No similar disciplining forces relate to the Catholic Church (and similar religious organizations of other faiths) which are usually treated as charities for tax purposes, and where the Cardinals as senior managers are appointed by the Pope as CEO, who in turn is elected by the Cardinals. Charities are given tax breaks and do not make profits, however in any year their income may exceed their costs in which case the surplus (profit with a fairer name) can be used to construct buildings like the Sistine Chapel and support  lifestyles, not unlike executive perks in the private sector. Their surroundings and way of life becomes difficult for ecclesiastical management to explain to their congregations, especially those in poor countries in Africa and Latin America. Francis 1 may be an exception, as he chose to live in an apartment not the available palace in Buenos Aires, and he is a strong supporter of an Argentinian soccer team.

The dubious financial dealings of the Vatican have arisen a number of times. An example from the eighties involved The Institute for Works of Religion, known as the Vatican Bank, located inside Vatican City and managed by a CEO who reports to a committee of Cardinals and ultimately to the Pope

“The Institute was involved in a major political and financial scandal in the 1980s, concerning the 1982 $4.7 billion collapse of Banco Ambrosiano, of which it was a major shareholder. The head of IOR from 1971 to 1989, Archbishop Paul Marcinkus, was under consideration for indictment in 1982 in Italy as an accessory of the bankruptcy; however, he was never brought to trial due to the Italian courts’ ruling that the priest, being a high-ranking prelate of the Vatican, had diplomatic immunity from prosecution. As a private organization performing banking-like functions for religious institutions, it is not subject to public scrutiny.”

http://en.wikipedia.org/wiki/Vatican_Bank

Subsequently, Roberto Calvi, President of the Bank, was found dead hanging under Blackfriars Bridge in London. The week before, his secretary, after denouncing him, committed suicide by jumping from a window in Rome.

A balance sheet

In one sense the Catholic Church has substantial assets in terms of the buildings and furnishings at the Vatican, and throughout the world. Assets also include the goodwill it has generated over time, although adversely affected at times. Its liabilities include, amongst others, any outstanding debts from borrowing and for claims resulting from court cases.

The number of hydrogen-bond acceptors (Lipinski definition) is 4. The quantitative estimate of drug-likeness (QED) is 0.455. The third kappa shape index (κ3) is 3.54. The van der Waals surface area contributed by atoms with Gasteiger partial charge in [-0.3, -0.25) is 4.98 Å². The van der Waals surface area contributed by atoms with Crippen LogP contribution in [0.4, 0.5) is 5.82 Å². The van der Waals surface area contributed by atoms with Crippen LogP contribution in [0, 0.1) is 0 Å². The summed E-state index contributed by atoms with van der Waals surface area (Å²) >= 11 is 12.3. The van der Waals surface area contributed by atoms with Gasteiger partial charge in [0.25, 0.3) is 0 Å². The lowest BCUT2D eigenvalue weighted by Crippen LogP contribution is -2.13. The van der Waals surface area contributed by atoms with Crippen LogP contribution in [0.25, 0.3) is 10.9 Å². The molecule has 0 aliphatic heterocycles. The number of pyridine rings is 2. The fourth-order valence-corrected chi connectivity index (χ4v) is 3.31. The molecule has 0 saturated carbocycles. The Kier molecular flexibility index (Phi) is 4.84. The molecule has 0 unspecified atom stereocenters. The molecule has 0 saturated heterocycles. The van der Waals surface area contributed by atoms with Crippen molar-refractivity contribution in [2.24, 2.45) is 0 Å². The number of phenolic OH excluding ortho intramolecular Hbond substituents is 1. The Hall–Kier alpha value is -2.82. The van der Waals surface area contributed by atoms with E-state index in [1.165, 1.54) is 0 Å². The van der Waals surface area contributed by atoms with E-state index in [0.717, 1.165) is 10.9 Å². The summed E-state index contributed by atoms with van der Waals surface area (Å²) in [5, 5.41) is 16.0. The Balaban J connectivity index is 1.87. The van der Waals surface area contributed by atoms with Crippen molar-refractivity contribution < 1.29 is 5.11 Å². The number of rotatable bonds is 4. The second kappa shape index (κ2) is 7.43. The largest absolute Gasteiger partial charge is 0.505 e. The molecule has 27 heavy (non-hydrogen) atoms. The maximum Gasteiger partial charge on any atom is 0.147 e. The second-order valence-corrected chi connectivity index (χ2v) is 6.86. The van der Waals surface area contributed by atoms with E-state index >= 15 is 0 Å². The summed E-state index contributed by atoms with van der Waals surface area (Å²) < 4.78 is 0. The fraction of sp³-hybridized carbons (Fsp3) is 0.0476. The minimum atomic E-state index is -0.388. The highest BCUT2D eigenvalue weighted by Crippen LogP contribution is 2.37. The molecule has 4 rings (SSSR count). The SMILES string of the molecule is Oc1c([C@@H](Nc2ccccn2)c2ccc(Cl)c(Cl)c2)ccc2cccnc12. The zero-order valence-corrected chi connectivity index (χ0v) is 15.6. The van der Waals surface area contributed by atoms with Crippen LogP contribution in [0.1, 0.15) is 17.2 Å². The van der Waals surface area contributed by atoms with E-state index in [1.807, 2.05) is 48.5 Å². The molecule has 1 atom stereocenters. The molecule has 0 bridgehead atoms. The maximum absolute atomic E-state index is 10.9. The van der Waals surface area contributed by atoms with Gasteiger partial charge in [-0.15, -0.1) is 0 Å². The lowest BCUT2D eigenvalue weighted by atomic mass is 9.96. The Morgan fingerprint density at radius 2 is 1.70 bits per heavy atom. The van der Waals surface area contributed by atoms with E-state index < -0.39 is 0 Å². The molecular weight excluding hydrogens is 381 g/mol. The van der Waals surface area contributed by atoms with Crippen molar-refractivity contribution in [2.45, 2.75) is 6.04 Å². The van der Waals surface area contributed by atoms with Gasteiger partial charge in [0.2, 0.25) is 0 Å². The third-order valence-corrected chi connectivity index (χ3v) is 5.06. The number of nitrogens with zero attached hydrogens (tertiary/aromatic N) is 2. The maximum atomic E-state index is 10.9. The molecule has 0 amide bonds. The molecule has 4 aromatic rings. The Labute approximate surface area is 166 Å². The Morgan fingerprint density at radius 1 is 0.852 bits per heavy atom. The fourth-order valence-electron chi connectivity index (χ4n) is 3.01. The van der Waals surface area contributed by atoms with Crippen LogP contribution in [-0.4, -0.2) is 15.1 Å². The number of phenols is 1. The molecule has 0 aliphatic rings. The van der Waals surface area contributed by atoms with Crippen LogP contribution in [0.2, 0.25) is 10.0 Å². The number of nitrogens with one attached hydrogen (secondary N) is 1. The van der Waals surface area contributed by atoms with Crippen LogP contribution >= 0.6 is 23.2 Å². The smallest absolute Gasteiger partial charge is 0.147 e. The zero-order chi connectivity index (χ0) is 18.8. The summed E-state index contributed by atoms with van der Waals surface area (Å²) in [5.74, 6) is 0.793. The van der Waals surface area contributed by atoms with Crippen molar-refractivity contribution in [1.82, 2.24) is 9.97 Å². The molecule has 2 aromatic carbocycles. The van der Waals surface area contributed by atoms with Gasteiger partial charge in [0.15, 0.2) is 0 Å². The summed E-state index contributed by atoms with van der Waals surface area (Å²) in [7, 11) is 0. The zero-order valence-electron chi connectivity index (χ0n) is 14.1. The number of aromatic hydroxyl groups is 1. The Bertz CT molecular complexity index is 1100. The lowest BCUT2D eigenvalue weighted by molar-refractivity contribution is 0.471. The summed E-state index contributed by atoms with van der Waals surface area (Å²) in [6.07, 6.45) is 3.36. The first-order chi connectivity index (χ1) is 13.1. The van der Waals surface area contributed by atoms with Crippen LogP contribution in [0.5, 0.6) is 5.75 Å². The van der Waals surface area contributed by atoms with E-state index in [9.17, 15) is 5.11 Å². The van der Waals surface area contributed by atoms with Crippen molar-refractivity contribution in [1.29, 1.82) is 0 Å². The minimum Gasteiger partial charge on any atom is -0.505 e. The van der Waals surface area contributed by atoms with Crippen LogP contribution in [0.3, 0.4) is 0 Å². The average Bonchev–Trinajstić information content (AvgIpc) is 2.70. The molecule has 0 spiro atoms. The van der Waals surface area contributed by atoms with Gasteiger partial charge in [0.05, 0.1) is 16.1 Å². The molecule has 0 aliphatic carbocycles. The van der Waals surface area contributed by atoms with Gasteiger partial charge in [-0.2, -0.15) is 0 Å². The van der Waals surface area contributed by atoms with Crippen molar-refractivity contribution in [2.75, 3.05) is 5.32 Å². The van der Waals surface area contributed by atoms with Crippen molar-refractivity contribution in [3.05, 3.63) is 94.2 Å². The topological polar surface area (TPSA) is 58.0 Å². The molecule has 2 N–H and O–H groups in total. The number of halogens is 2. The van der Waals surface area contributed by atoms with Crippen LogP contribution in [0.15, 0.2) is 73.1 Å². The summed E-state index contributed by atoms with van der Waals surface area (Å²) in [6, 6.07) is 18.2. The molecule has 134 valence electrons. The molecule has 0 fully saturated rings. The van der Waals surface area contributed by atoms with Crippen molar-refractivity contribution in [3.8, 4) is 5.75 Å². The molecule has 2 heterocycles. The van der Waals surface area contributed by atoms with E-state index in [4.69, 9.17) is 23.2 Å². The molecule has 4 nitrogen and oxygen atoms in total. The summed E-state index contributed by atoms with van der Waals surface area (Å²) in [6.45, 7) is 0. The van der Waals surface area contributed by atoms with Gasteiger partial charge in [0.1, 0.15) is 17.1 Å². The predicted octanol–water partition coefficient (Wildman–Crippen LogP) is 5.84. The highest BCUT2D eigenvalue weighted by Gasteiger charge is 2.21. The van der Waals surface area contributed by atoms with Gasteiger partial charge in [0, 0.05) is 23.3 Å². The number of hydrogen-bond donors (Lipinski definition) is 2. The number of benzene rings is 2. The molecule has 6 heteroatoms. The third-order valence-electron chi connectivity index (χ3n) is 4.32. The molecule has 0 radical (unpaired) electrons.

However there is a problem with the tangible assets. If the Vatican or parts of it are put up as a guarantee to a lender, that lender may realize the difficulty posed if foreclosure is necessary. This arises for any church or historic building which offers its buildings as collateral for a loan. Tangible assets exist but may be difficult to use as in order to raise money.

Conclusion

As the earlier research discussed, many aspects of the Catholic Church are similar to those found in a profit driven multinational enterprise. It also has aspects of a political organization or club with its voting and appointments procedures. A combination of economic and political analytical tools helps to explain its operation.

While it is easy to focus on the church’s scandals past and present which make for good reading, Catholicism has been around for 2000 years, and as an organization it has outlasted governments and corporations by centuries. One indirect comparison is the British Empire which lasted for about 500 years, but was only a major world force for about 20% of this time. If anything, the Catholic Church is a survivor, and while it might benefit from learning how corporations operate, the reverse may apply and corporations learn from the Church’s survival in competition with other major religions.

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One Response to “Vatican Inc.”

  1. cmaule Says:

    Comment by Tony Halliday

    CATHOLIC CHURCH AS MNE – A MODEST PROPOSAL

    The analogies are quite striking and, I note, have also occurred in the Economist.
    Some further analogical threads can be tweaked.

    Religion: a Natural Monopoly